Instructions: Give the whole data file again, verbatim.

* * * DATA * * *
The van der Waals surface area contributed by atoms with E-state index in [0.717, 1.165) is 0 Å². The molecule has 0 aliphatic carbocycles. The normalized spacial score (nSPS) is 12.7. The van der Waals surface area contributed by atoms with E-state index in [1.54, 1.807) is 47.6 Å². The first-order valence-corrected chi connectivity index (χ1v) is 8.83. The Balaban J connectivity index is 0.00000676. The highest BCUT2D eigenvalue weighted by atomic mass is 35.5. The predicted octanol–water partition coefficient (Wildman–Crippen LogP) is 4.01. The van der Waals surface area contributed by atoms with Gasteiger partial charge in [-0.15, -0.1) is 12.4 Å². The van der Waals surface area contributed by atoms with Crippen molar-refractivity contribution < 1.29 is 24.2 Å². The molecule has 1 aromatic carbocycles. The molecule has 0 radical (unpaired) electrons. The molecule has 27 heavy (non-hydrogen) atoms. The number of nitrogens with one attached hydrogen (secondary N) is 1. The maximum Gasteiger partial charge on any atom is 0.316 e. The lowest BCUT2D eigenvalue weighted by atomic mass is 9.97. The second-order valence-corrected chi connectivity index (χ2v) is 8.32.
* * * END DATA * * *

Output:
The van der Waals surface area contributed by atoms with E-state index in [0.717, 1.165) is 0 Å². The molecule has 0 aliphatic carbocycles. The normalized spacial score (nSPS) is 12.7. The van der Waals surface area contributed by atoms with E-state index in [1.54, 1.807) is 47.6 Å². The first-order valence-corrected chi connectivity index (χ1v) is 8.83. The Balaban J connectivity index is 0.00000676. The highest BCUT2D eigenvalue weighted by atomic mass is 35.5. The predicted octanol–water partition coefficient (Wildman–Crippen LogP) is 4.01. The van der Waals surface area contributed by atoms with Gasteiger partial charge in [-0.15, -0.1) is 12.4 Å². The van der Waals surface area contributed by atoms with Crippen molar-refractivity contribution < 1.29 is 24.2 Å². The molecule has 1 aromatic carbocycles. The molecule has 0 radical (unpaired) electrons. The molecule has 27 heavy (non-hydrogen) atoms. The number of nitrogens with one attached hydrogen (secondary N) is 1. The maximum Gasteiger partial charge on any atom is 0.316 e. The lowest BCUT2D eigenvalue weighted by atomic mass is 9.97. The second-order valence-corrected chi connectivity index (χ2v) is 8.32.